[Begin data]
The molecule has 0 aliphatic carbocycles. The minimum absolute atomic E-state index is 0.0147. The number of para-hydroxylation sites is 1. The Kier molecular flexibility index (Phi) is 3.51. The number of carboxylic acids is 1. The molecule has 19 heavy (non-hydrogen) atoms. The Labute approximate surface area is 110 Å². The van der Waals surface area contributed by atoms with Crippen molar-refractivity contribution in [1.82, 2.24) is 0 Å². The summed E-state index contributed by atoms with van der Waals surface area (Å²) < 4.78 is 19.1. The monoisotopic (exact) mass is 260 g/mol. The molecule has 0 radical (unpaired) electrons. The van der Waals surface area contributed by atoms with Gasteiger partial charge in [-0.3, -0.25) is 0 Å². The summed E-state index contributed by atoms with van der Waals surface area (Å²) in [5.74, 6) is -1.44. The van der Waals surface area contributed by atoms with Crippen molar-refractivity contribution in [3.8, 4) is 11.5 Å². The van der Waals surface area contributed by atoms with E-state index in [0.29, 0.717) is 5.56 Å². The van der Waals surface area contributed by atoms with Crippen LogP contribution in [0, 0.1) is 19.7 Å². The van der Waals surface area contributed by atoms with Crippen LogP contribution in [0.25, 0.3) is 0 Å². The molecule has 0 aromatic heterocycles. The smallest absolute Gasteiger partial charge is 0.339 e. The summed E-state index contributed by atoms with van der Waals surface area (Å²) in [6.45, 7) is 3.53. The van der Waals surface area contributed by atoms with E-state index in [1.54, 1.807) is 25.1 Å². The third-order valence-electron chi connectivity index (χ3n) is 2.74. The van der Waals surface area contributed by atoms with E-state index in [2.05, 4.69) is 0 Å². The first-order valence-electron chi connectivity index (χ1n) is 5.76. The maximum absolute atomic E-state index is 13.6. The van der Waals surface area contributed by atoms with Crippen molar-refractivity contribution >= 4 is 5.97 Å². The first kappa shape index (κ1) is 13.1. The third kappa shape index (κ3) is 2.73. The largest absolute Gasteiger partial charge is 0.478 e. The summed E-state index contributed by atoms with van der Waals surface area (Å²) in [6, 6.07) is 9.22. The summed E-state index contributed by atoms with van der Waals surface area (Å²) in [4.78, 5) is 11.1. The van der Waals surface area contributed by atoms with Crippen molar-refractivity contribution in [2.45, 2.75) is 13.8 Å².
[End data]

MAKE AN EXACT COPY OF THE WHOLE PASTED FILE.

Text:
The molecule has 0 aliphatic carbocycles. The minimum absolute atomic E-state index is 0.0147. The number of para-hydroxylation sites is 1. The Kier molecular flexibility index (Phi) is 3.51. The number of carboxylic acids is 1. The molecule has 19 heavy (non-hydrogen) atoms. The Labute approximate surface area is 110 Å². The van der Waals surface area contributed by atoms with Crippen molar-refractivity contribution in [1.82, 2.24) is 0 Å². The summed E-state index contributed by atoms with van der Waals surface area (Å²) < 4.78 is 19.1. The monoisotopic (exact) mass is 260 g/mol. The molecule has 0 radical (unpaired) electrons. The van der Waals surface area contributed by atoms with Gasteiger partial charge in [-0.3, -0.25) is 0 Å². The summed E-state index contributed by atoms with van der Waals surface area (Å²) in [5.74, 6) is -1.44. The van der Waals surface area contributed by atoms with Crippen molar-refractivity contribution in [3.8, 4) is 11.5 Å². The van der Waals surface area contributed by atoms with E-state index in [0.29, 0.717) is 5.56 Å². The van der Waals surface area contributed by atoms with Crippen LogP contribution in [0, 0.1) is 19.7 Å². The van der Waals surface area contributed by atoms with Crippen LogP contribution in [0.25, 0.3) is 0 Å². The molecule has 0 aromatic heterocycles. The smallest absolute Gasteiger partial charge is 0.339 e. The summed E-state index contributed by atoms with van der Waals surface area (Å²) in [6.45, 7) is 3.53. The van der Waals surface area contributed by atoms with E-state index in [1.54, 1.807) is 25.1 Å². The third-order valence-electron chi connectivity index (χ3n) is 2.74. The van der Waals surface area contributed by atoms with E-state index in [2.05, 4.69) is 0 Å². The first-order valence-electron chi connectivity index (χ1n) is 5.76. The maximum absolute atomic E-state index is 13.6. The van der Waals surface area contributed by atoms with Crippen molar-refractivity contribution >= 4 is 5.97 Å². The first kappa shape index (κ1) is 13.1. The third kappa shape index (κ3) is 2.73. The largest absolute Gasteiger partial charge is 0.478 e. The summed E-state index contributed by atoms with van der Waals surface area (Å²) in [6, 6.07) is 9.22. The summed E-state index contributed by atoms with van der Waals surface area (Å²) in [4.78, 5) is 11.1. The van der Waals surface area contributed by atoms with Crippen molar-refractivity contribution in [2.45, 2.75) is 13.8 Å².